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After students filled out the top portion of the reflection sheet they moved to the rest of the sheet.

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Students filled out the remaining part of the reflection sheet.  They then brought up their test and math journal to review the entry.  At this time I discussed the students’ reflection and perception of their math journey and I made a few suggestions in preparation for the next unit.

At some point I’d like create an “If This Than That” type of process for students as they code their results.  For example, If a student is finding that their math explanations need improvement then they can ________________ .  This type of growth focus might also help students see themselves as more owners of their learning.  I’m looking forward to using this same process with my third and fifth grade classes next week.

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More Accurate Self-Reflections

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Improving how students reflect on their math progress has been one of my goals during the past few years.  It’s a topic that I’ve been trying to incorporate more in the classroom. That reflection piece in my classroom has changed quite a bit since starting this journey.

Last year students would take an assessment, review their scores and then fill out a reflection sheet.  Students filled out the reflection sheet the best that they could.  The students and I would review the test and reflection sheet to determine the next steps.  Some reflections were spectacular and had a lot of insight, others didn’t. Most of the time the next steps included items like studying more before the test, reviewing a certain concept in more detail, practicing specific skills, or dedicating more time to the subject.  I’ll admit that too many of the nexts steps were vague and wouldn’t match the SMART criteria.  I was glad students were creating goals and following through.  Refinement was needed, but I appreciated that students were lifting up more responsibility for creating their math identities. The students did a fine job following up with the next steps, although this was inconsistently implemented.  I’d check-in on goals during the next reflection time.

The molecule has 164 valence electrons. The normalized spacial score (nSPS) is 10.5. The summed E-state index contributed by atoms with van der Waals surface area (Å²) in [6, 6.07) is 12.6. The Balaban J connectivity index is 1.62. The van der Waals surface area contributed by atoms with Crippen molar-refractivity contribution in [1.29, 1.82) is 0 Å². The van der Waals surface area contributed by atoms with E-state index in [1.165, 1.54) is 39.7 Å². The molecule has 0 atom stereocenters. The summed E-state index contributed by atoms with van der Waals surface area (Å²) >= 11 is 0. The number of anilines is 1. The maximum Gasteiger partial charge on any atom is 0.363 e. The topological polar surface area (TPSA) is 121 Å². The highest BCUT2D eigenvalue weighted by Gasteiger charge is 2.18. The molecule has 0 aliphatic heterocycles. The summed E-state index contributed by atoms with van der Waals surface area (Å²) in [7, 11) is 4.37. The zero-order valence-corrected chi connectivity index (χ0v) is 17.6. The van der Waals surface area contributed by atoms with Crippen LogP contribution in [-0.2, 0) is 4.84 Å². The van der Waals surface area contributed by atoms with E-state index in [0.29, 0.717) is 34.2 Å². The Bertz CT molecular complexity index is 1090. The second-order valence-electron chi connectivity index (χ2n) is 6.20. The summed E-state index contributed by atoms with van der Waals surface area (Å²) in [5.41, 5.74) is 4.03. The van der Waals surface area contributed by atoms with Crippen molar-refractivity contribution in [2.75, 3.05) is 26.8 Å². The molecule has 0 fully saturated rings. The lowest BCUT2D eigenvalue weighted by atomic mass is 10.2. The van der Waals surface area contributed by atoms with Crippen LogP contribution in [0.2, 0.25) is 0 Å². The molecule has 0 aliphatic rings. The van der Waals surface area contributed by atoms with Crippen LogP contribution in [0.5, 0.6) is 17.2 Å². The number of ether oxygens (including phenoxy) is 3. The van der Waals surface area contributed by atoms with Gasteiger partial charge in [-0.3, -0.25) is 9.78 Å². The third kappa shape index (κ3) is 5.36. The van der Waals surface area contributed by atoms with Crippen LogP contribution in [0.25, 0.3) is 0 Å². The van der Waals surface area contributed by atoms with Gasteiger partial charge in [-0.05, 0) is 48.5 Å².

While reading Make it Stick (I’m on the second renewal from the library), I found something that I’d like to keep in mind for the new year.  In chapter five the authors discuss the Dunning-Kruger effect.  Research has shown that people (students) sometimes overestimate their own competence.  They “… fail to sense a mismatch between their performance and what is desirable, [and] see no need to improve.”  As I continued reading I found that lower-performing students were the most “out of touch” in gauging how well they were doing compared to the standard.  After reading this I started to think about how students accurately reflect on their math progress.

Students are often asked to compare their work to the criteria for success.  The points/letter on the top of graded work is generally perceived in black and white.  Students either view themselves as doing great or poor.  There’s nothing in the middle.  I rarely have a student that says they had an average test.  This becomes even more evident when students complete the reflection and goal setting sheets.  I’ve had a number of instances where students can’t come up with a goal for themselves.  Through probing questions I’m generally able to help students create a goal that is worthwhile, but this doesn’t always happen.  I believe math confidence and adopted math identities play a role here.  The perception is stuck on the score and it’s challenging to move beyond that number.  Maybe it’s because students aren’t as familiar in gauging how they’re performing compared to the standard? I’ve used different methods to encourage students to look at skills compared to points and this has helped, albeit the success using the table has been inconsistent.